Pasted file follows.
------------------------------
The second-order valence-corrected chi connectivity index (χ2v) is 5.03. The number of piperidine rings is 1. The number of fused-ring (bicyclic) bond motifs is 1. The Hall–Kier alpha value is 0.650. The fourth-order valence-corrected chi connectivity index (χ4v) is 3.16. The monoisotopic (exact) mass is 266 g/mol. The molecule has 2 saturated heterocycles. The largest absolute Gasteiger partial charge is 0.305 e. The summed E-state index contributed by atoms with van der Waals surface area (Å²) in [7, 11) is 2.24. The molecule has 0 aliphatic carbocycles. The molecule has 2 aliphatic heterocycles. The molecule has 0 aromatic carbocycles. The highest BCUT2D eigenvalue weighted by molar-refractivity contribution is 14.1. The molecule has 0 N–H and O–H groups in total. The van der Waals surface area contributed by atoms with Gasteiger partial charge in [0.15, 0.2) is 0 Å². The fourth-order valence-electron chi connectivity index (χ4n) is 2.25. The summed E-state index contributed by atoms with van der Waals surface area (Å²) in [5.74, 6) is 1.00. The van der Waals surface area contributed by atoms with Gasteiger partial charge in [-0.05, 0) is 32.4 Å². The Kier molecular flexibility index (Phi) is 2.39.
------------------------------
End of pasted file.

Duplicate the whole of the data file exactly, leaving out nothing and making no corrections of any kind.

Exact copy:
The second-order valence-corrected chi connectivity index (χ2v) is 5.03. The number of piperidine rings is 1. The number of fused-ring (bicyclic) bond motifs is 1. The Hall–Kier alpha value is 0.650. The fourth-order valence-corrected chi connectivity index (χ4v) is 3.16. The monoisotopic (exact) mass is 266 g/mol. The molecule has 2 saturated heterocycles. The largest absolute Gasteiger partial charge is 0.305 e. The summed E-state index contributed by atoms with van der Waals surface area (Å²) in [7, 11) is 2.24. The molecule has 0 aliphatic carbocycles. The molecule has 2 aliphatic heterocycles. The molecule has 0 aromatic carbocycles. The highest BCUT2D eigenvalue weighted by molar-refractivity contribution is 14.1. The molecule has 0 N–H and O–H groups in total. The van der Waals surface area contributed by atoms with Gasteiger partial charge in [0.15, 0.2) is 0 Å². The fourth-order valence-electron chi connectivity index (χ4n) is 2.25. The summed E-state index contributed by atoms with van der Waals surface area (Å²) in [5.74, 6) is 1.00. The van der Waals surface area contributed by atoms with Gasteiger partial charge in [-0.05, 0) is 32.4 Å². The Kier molecular flexibility index (Phi) is 2.39.